Rivertowns residents vented on social media last week after receiving letters about the assessed values of their homes, which were higher than expected. The letters were from Tyler Technologies, the firm hired by the Town of Greenburgh, which collects taxes for the villages and school districts.
Although some residents found that their homes are, in the assessor’s opinion, worth thousands more than two years ago, that doesn’t automatically mean a tax increase is coming.
In the world of assessments, everything is relative. A property’s taxes may even go down if the percentage increase for its assessed value is lower than the average increase for its market area.
The overall tax levy — the amount of tax collected from property owners to run the government or school system — may increase, decrease, or stay the same, depending on that entity’s operating budget. A property’s assessed value determines the property owner’s share of the tax levy.
“In 2016 the town board and village administrations committed to maintaining assessments at current market levels,” Greenburgh Town Assessor Edye McCartney told the Enterprise on April 19. “The ultimate goal in this reassessment project is to insure that taxpayers pay only their fair share of property taxes — no more, no less.”
The Town and Villages also committed to keeping their property assessments accurate, using a five-year cycle.
“We are now in the second cycle, and that is the reason for the 2021 assessment,” she said. “Some properties increased at a higher pace, due to market conditions. The assessments that property owners recently received are strictly a reflection of current market conditions.”
The assessors performed interim reassessments in 2017, 2018, and 2019, and residents received change notices from McCarthy, explaining that if their assessments were higher than the year before, that meant they had received a “market trend increase.” McCarthy noted that the process was suspended in 2020 because of the pandemic. But even though the pandemic is ongoing, the reassessment had to resume this year in order to not run afoul of state regulators.
The amounts shown on the letters should be considered preliminary assessments. There’s still more than a month for homeowners to get their assessments reviewed, and changed if errors are found.
Many residents expressed concerns about their assessments in local Facebook groups. One of them was author Doug Rushkoff of Hastings, who wrote in an email to the Enterprise on April 19 that he had asked a real estate agent what his house was worth. “All I can tell you is I got an assessment for a lot more than I could sell my house for,” Rushkoff said, adding that if somebody offers him what Tyler thinks his house is worth, “I can be out by tomorrow afternoon!”
Before 2016, it had been 60 years since all properties in Greenburgh were reassessed. McCarthy warned property owners back then that it would take years to ensure the accuracy of all the assessments. The assessment five years ago included interior inspections of between 60 and 70 percent of all homes, which was as many as Tyler representatives were allowed access to. During this reassessment cycle, Tyler tried to perform interior inspections where necessary.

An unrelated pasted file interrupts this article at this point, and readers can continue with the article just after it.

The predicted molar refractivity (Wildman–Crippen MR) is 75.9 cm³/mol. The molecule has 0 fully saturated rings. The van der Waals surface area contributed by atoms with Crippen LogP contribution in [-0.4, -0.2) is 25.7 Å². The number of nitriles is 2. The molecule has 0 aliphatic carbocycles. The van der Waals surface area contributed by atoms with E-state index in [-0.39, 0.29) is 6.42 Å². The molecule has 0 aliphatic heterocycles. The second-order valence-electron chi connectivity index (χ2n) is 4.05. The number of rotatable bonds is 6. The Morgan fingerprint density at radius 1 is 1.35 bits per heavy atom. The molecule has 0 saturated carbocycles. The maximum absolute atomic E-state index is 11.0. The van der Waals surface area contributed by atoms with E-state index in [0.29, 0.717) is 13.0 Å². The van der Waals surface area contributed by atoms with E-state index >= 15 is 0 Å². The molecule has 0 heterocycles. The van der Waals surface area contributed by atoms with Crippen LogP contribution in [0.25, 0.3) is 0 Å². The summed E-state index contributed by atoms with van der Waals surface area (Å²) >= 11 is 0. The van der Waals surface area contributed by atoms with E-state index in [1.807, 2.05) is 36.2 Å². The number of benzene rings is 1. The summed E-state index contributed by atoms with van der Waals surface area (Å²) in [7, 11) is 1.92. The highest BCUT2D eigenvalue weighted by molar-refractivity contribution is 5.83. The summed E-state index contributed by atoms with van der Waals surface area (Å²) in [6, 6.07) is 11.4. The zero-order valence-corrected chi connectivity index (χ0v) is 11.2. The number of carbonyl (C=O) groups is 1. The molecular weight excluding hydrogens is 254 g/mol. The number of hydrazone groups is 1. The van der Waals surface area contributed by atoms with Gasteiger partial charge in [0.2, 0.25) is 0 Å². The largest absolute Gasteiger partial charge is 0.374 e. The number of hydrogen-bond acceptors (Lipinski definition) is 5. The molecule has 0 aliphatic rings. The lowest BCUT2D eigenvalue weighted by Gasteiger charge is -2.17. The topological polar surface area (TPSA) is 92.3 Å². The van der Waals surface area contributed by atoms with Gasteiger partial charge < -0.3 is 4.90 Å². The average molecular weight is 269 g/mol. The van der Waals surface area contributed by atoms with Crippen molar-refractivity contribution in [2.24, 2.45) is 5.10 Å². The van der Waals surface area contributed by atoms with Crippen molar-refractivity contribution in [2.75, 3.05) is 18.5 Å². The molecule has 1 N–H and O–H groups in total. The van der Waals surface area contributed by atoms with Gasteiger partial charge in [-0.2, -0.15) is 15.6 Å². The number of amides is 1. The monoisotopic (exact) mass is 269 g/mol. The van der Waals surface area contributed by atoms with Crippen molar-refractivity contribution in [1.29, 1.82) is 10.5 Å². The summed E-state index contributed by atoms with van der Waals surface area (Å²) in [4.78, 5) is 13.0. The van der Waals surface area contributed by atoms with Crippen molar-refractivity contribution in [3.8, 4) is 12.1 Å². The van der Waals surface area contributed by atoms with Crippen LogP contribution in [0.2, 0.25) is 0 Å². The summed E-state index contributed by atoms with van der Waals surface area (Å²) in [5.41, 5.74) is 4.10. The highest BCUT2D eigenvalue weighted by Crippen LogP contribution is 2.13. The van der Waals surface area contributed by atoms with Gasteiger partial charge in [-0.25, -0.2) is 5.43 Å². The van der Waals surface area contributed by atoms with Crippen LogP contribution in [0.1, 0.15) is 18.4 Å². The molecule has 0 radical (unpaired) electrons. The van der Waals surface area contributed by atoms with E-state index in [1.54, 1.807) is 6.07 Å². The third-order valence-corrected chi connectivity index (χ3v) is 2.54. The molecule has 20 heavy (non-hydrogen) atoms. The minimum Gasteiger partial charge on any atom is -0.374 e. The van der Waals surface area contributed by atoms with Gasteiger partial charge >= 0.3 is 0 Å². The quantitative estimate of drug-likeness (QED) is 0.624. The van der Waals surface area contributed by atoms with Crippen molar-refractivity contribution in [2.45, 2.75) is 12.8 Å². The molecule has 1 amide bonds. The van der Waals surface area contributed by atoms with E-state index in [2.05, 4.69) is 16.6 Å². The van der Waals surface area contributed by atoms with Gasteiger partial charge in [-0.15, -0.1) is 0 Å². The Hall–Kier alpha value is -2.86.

“If the properties were considered outliers — for example, if a property is assessed at $500,000 and all the properties in the neighborhood are showing a million-dollar assessment — that’s considered an outlier, and vice versa,” McCarthy said. A physical inspection would also be likely if there is a recent building permit on file for the address. Otherwise, only the exterior would be viewed.
If there’s no interior inspection, how can a property’s current market value be calculated? First, sections of the town or village are sectioned into smaller market areas, in which all properties are within a single school district and within the same village or unincorporated area of the town. Then, the assessors use a CAMA — that’s short for “Computer Aided Mass Appraisal” — model, generating data on recent home sales in the specific market area for properties that, on paper, look comparable. It’s far from a foolproof process, and it’s important for owners to look at the reassessment notice to make sure the information is correct, such as square footage, number of rooms, age of the structure and any additions, and size of the lot.
“At this point, we implore taxpayers to review their assessments to insure the accuracy,” McCarthy said. “If a homeowner is of the opinion that the new 2021 assessment does not reflect the current market value, we recommend contacting Tyler [the contact information is in the letter they received] or, beginning mid-May, contacting the Assessor’s Office.”
She stressed that there is no need to retain the services of a “representative” at this time.
“A phone interview between the property owner and Tyler Technologies or the Assessment Department may be appropriate. There is no additional cost for that,” she said.
The deadline for calling Tyler to set up a meeting is Monday, April 26. Starting May 10, the assessor's office will meet with homeowners who were not able to meet with Tyler, only by appointment via telephone. Formal grievance applications will be accepted via mail, by emailing firstname.lastname@example.org, or by dropping them off in the lobby of Town Hall between June 1 and June 15 — not before, and not after. Application submitted afterward will not be reviewed.